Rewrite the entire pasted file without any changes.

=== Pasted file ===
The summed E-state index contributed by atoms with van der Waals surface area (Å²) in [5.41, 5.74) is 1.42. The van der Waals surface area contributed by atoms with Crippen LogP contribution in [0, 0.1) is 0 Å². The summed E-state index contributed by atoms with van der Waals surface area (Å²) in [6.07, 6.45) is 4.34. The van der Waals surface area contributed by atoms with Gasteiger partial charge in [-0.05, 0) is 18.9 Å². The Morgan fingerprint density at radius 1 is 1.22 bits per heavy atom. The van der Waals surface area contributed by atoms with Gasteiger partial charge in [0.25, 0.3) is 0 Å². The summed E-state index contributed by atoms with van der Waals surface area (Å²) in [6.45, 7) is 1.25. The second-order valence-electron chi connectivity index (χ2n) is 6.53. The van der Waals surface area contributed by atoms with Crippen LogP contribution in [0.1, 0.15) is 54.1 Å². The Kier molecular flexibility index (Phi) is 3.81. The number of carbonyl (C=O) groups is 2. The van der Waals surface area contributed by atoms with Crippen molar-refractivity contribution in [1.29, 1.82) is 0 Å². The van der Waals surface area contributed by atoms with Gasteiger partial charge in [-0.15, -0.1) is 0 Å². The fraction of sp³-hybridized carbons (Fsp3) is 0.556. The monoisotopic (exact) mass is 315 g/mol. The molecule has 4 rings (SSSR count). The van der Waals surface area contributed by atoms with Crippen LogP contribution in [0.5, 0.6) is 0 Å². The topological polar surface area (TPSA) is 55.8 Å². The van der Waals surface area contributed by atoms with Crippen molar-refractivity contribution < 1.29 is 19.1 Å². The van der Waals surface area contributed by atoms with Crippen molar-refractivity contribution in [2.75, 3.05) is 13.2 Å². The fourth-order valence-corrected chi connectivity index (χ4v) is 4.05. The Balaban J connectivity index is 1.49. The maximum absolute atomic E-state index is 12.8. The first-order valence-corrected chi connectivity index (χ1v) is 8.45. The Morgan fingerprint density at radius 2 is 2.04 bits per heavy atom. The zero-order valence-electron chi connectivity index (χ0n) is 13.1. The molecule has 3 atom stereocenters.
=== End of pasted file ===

The summed E-state index contributed by atoms with van der Waals surface area (Å²) in [5.41, 5.74) is 1.42. The van der Waals surface area contributed by atoms with Crippen LogP contribution in [0, 0.1) is 0 Å². The summed E-state index contributed by atoms with van der Waals surface area (Å²) in [6.07, 6.45) is 4.34. The van der Waals surface area contributed by atoms with Gasteiger partial charge in [-0.05, 0) is 18.9 Å². The Morgan fingerprint density at radius 1 is 1.22 bits per heavy atom. The van der Waals surface area contributed by atoms with Gasteiger partial charge in [0.25, 0.3) is 0 Å². The summed E-state index contributed by atoms with van der Waals surface area (Å²) in [6.45, 7) is 1.25. The second-order valence-electron chi connectivity index (χ2n) is 6.53. The van der Waals surface area contributed by atoms with Crippen LogP contribution in [0.1, 0.15) is 54.1 Å². The Kier molecular flexibility index (Phi) is 3.81. The number of carbonyl (C=O) groups is 2. The van der Waals surface area contributed by atoms with Crippen molar-refractivity contribution in [1.29, 1.82) is 0 Å². The van der Waals surface area contributed by atoms with Gasteiger partial charge in [-0.15, -0.1) is 0 Å². The fraction of sp³-hybridized carbons (Fsp3) is 0.556. The monoisotopic (exact) mass is 315 g/mol. The molecule has 4 rings (SSSR count). The van der Waals surface area contributed by atoms with Crippen LogP contribution in [0.5, 0.6) is 0 Å². The topological polar surface area (TPSA) is 55.8 Å². The van der Waals surface area contributed by atoms with Crippen molar-refractivity contribution < 1.29 is 19.1 Å². The van der Waals surface area contributed by atoms with Crippen molar-refractivity contribution in [2.75, 3.05) is 13.2 Å². The fourth-order valence-corrected chi connectivity index (χ4v) is 4.05. The Balaban J connectivity index is 1.49. The maximum absolute atomic E-state index is 12.8. The first-order valence-corrected chi connectivity index (χ1v) is 8.45. The Morgan fingerprint density at radius 2 is 2.04 bits per heavy atom. The zero-order valence-electron chi connectivity index (χ0n) is 13.1. The molecule has 3 atom stereocenters.